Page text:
A teacher posted comments on the internet describing some immigrants as "savage animals" and "filth", a disciplinary panel heard
Adam Walker, a British National Party member, used a school laptop to access an online forum in which he claimed parts of Britain were a "dumping ground" for the Third World, the General Teaching Council was told on Monday.
Mr Walker is the first teacher to appear before the GTC accused of racial intolerance. He resigned from Houghton Kepier Sports College in Houghton-le-Spring, near Sunderland, in 2007.
Opening the case against the former soldier, Bradley Albuery, GTC presenting officer, alleged that the postings demonstrated views suggestive of both racial and religious intolerance. In one posting, Mr Walker claimed the BNP had risen in popularity because "they are the only party who are making a stand and are prepared to protect the rights of citizens against the savage animals New Labour and Bliar (sic) are filling our communities with".
In another posting on the same day, Mr Walker wrote: "By following recent media coverage of illegal animals and how they are allowed to stay here despite committing heinous crimes, I am, to say the very least, disgusted."
Another posting claimed that some immigrants hated people who were white and had western values.
Under existing legislation, BNP members are not banned from being teachers. But the GTC has the power to ban teachers from the classroom and issue suspensions or formal reprimands for bringing the profession into disrepute.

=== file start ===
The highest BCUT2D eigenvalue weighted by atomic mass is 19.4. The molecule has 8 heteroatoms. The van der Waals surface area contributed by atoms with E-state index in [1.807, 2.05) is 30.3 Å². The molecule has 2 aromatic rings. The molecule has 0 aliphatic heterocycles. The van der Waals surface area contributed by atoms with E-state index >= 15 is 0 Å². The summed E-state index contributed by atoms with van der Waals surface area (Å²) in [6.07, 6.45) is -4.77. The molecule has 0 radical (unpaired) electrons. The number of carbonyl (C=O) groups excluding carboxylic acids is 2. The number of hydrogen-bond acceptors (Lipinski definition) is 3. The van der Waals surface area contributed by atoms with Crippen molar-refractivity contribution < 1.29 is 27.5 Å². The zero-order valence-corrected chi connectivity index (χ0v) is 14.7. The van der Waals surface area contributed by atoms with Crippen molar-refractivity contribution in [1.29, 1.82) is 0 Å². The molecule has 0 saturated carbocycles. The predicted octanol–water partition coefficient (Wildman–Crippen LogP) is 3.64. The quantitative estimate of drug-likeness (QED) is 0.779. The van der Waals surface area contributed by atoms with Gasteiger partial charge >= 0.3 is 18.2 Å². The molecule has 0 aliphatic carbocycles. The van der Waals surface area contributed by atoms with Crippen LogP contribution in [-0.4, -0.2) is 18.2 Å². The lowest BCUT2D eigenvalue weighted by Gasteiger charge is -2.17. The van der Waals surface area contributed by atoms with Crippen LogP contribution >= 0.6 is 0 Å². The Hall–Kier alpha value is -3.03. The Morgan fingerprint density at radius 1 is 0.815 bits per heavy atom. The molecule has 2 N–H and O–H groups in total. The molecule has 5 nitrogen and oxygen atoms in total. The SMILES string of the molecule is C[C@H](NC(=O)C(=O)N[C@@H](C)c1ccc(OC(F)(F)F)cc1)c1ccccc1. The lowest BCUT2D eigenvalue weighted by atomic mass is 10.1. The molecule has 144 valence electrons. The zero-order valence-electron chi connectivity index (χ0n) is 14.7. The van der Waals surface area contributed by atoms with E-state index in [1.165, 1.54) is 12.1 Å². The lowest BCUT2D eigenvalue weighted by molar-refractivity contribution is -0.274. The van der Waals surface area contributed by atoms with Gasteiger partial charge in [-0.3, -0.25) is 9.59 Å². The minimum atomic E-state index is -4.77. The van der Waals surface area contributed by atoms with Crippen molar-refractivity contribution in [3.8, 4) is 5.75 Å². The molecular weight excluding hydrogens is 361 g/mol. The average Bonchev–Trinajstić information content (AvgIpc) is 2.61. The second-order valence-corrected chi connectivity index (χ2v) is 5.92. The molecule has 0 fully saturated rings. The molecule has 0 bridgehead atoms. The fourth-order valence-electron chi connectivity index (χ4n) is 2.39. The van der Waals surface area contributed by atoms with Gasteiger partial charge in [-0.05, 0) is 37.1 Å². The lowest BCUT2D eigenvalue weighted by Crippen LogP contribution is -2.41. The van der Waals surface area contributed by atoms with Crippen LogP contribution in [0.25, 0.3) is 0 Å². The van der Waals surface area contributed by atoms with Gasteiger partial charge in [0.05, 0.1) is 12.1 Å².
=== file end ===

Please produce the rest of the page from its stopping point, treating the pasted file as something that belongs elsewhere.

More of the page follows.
Concluding his opening statement, Mr Albuery said: "This case is not about the BNP or whether teachers should be members of that lawful party. This case is about the actions and behaviour of a registered teacher, using a school property on school premises in school time."
Mr Walker, from Spennymoor, County Durham, is alleged to have spent more than eight hours using the laptop for purposes not connected to his school duties. The teacher, who worked at Houghton Kepier for more than six years, resigned after his head teacher asked IT staff to investigate his use of the internet.
In a statement read to the hearing, Mr Walker said that he had not communicated his political thoughts and beliefs to staff or pupils at the school.
"I have always sought to bring out the best in my pupils,” he said. "I have certainly never discriminated against an individual on grounds of race, faith or sexuality. Part of why I became a teacher is to help people overcome social disadvantage and reach their full potential."
Commenting on the content of his postings, Mr Walker said he had been influenced by media coverage of a female PC shot dead by two illegal immigrants and the murder of British hostage Ken Bigley in Iraq.
"Looking back now I feel that I was unduly influenced by the hostile climate the media created," he said. "This led me to express intemperate views which lacked complexity and balance. I should have taken more time to think about the possible offence my words might have caused and I think I could have expressed myself more carefully and positively. I have never condemned all immigrants or asylum seekers. My comments relate to those I perceive as coming to our country and committing criminal offences or otherwise behaving badly. In many cases, I cut and pasted views from a variety of sources in order to provoke debate and these were not attributed.”
More than a dozen uniformed police officers were on duty outside the GTC's offices in central Birmingham, where demonstrators had gathered during the hearing on Monday.
The hearing continues.